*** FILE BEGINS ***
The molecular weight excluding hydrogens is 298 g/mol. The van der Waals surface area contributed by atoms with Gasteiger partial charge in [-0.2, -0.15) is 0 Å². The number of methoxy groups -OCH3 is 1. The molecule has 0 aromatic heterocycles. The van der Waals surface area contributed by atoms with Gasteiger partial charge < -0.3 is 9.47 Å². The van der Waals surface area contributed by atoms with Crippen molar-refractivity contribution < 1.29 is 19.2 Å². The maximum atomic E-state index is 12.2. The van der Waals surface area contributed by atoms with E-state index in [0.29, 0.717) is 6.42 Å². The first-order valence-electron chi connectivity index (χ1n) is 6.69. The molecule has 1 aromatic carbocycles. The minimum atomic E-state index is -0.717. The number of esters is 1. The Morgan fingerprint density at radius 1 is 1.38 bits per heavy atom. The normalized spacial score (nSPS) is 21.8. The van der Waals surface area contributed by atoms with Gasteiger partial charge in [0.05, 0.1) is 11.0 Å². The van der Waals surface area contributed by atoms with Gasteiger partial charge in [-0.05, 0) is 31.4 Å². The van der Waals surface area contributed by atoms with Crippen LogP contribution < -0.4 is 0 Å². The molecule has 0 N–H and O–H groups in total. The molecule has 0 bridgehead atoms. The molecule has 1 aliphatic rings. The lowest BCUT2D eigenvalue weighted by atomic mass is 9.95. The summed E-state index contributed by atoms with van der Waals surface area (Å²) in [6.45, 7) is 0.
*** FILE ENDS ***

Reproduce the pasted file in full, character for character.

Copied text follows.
The molecular weight excluding hydrogens is 298 g/mol. The van der Waals surface area contributed by atoms with Gasteiger partial charge in [-0.2, -0.15) is 0 Å². The number of methoxy groups -OCH3 is 1. The molecule has 0 aromatic heterocycles. The van der Waals surface area contributed by atoms with Gasteiger partial charge < -0.3 is 9.47 Å². The van der Waals surface area contributed by atoms with Crippen molar-refractivity contribution < 1.29 is 19.2 Å². The maximum atomic E-state index is 12.2. The van der Waals surface area contributed by atoms with E-state index in [0.29, 0.717) is 6.42 Å². The first-order valence-electron chi connectivity index (χ1n) is 6.69. The molecule has 1 aromatic carbocycles. The minimum atomic E-state index is -0.717. The number of esters is 1. The Morgan fingerprint density at radius 1 is 1.38 bits per heavy atom. The normalized spacial score (nSPS) is 21.8. The van der Waals surface area contributed by atoms with Gasteiger partial charge in [0.05, 0.1) is 11.0 Å². The van der Waals surface area contributed by atoms with Gasteiger partial charge in [-0.05, 0) is 31.4 Å². The van der Waals surface area contributed by atoms with Crippen LogP contribution < -0.4 is 0 Å². The molecule has 0 N–H and O–H groups in total. The molecule has 0 bridgehead atoms. The molecule has 1 aliphatic rings. The lowest BCUT2D eigenvalue weighted by atomic mass is 9.95. The summed E-state index contributed by atoms with van der Waals surface area (Å²) in [6.45, 7) is 0.